With all legislation, we should welcome the opportunity to review it once a period of commencement and implementation has passed.  We should be willing to critically reflect on the positives, the unintended consequences and to address any loopholes that were uncovered from commencement.  It is just ridiculous that we are still so reactive and have to wait until a story hits the media before we do something about it.  The recent case here is that of Mr Michael D’Arcy from Wexford.  The former long-standing Fine Gael politician, Michael D’Arcy lost his seat in the General Election in February 2020.  He was subsequently successful in his Seanad bid for a seat on the Agriculture panel.  Previously, as a TD, Michael D’Arcy was a member of the Oireachtas Banking Inquiry Committee and he was also a Minister for State at the Department of Finance and Public Expenditure and Reform with special responsibility for Financial Services and Insurance.  As a member of the 26th Seanad, Michael D’Arcy spoke on a number of pieces of legislation, including the Investment Limited Partnerships (Amendment) Bill 2020.  At the Second Stage of the debate on this Bill, on the 23rd of September, then Senator Michael D’Arcy opened his speech by saying:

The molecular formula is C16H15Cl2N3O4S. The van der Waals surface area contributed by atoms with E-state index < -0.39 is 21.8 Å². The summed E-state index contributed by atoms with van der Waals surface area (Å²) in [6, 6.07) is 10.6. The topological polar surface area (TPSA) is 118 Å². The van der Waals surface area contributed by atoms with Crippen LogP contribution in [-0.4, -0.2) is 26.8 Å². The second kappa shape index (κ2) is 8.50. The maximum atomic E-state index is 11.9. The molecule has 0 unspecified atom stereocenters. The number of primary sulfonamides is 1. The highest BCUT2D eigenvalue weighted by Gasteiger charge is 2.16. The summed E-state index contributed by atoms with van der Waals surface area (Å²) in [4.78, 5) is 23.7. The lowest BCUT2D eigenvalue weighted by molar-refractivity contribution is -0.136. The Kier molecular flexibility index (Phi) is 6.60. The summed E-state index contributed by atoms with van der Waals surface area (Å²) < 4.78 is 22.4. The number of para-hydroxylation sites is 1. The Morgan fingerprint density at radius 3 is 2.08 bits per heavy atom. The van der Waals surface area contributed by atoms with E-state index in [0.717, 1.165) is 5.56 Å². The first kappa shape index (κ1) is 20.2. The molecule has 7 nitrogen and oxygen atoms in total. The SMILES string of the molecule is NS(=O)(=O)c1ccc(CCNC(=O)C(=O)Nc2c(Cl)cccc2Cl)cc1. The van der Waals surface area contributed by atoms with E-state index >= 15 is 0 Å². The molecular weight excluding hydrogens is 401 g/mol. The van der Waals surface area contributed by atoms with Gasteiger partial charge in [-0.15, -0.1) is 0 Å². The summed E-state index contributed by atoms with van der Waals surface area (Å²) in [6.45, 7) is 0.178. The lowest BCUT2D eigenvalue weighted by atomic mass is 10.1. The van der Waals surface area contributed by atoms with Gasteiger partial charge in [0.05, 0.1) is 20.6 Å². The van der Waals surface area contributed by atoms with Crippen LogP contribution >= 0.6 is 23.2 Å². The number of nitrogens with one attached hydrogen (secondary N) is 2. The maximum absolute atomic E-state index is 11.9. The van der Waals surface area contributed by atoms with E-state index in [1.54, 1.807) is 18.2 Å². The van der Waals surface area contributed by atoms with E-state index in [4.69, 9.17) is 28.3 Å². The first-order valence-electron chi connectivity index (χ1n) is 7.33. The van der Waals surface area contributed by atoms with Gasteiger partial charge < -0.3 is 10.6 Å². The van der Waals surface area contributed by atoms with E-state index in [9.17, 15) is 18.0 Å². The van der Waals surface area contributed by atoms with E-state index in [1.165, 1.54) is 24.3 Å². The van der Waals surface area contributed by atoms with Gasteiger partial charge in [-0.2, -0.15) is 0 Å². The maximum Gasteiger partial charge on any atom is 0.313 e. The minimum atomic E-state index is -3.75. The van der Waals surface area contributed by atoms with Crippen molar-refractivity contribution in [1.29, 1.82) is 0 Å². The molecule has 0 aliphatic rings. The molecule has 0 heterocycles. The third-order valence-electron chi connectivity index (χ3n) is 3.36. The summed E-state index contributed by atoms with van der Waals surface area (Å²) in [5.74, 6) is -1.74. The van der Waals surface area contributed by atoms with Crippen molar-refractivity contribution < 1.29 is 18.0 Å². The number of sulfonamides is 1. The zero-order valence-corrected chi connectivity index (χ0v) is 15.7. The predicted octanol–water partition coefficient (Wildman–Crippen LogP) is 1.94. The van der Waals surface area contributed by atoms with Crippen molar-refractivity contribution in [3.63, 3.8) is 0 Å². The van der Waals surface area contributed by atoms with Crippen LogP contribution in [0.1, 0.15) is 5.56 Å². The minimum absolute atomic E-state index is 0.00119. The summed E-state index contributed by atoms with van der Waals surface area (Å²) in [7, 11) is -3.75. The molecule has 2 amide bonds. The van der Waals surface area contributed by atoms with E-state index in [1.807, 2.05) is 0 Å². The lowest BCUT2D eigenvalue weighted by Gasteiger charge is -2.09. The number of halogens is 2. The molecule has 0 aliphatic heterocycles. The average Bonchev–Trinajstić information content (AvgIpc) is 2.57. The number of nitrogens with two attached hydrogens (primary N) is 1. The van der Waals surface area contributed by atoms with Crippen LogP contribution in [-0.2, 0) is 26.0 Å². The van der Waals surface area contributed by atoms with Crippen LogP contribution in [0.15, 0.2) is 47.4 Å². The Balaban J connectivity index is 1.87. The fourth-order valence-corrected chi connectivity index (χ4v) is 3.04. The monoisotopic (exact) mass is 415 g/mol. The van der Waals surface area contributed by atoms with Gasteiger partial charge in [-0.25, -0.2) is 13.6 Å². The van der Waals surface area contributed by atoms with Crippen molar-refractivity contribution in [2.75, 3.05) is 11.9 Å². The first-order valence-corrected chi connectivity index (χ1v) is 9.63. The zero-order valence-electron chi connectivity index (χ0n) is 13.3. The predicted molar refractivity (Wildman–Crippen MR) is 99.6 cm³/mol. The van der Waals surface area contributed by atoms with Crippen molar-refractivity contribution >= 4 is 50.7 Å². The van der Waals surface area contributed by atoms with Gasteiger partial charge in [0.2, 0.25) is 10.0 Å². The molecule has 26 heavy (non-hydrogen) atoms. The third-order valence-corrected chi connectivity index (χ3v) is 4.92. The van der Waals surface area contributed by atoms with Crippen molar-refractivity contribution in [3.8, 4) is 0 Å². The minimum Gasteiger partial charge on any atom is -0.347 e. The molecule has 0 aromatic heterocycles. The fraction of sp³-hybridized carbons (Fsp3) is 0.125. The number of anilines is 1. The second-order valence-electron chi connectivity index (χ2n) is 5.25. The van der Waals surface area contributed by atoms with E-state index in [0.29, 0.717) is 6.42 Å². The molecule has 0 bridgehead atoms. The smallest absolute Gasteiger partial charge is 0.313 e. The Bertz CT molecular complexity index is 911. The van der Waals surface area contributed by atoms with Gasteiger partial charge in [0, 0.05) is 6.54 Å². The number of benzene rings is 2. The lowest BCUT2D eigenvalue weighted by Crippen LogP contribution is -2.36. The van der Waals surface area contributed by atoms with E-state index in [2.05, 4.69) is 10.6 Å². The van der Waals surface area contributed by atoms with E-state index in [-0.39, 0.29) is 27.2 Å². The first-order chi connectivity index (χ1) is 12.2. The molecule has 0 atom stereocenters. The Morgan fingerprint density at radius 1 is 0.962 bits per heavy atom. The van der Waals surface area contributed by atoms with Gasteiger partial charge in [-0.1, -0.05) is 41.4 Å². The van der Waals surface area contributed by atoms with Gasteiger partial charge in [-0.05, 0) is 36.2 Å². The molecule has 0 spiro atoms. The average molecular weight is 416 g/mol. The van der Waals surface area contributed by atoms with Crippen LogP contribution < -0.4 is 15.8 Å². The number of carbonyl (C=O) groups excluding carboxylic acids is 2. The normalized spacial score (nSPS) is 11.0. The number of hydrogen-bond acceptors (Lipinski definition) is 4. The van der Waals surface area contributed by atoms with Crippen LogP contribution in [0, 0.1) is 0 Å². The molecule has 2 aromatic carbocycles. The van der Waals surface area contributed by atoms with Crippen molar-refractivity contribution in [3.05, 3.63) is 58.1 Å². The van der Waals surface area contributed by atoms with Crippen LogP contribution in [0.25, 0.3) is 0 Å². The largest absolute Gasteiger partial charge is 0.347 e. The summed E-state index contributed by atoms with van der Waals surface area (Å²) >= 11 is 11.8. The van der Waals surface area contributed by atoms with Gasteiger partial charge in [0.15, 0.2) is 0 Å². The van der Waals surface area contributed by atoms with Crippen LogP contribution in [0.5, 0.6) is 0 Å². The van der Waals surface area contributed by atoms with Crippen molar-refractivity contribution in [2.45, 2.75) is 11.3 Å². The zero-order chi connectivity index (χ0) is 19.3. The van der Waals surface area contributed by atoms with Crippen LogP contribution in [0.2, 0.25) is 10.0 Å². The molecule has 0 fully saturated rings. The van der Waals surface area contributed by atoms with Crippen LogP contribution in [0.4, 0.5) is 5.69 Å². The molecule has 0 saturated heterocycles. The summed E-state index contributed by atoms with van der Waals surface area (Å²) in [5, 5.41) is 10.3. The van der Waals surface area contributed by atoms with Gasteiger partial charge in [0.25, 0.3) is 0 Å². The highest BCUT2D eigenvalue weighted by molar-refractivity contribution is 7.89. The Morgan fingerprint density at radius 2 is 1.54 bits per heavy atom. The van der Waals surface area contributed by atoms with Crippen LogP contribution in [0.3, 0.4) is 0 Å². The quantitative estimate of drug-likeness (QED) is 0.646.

“Sometimes we describe a Bill as a very technical piece of legislation or as boring. Unfortunately, this type of thing is boring but we have to get through it, and the devil is very much in the detail in this case. We are talking about the private equity sector in respect of financial services for Ireland. As the Minister of State will be aware, the financial services sector is quite a large employer, of about 16,000 people currently. The sector has been arguing, for about four and a half to five years, that without this legislation it cannot advance the private equity side of investment in Ireland.”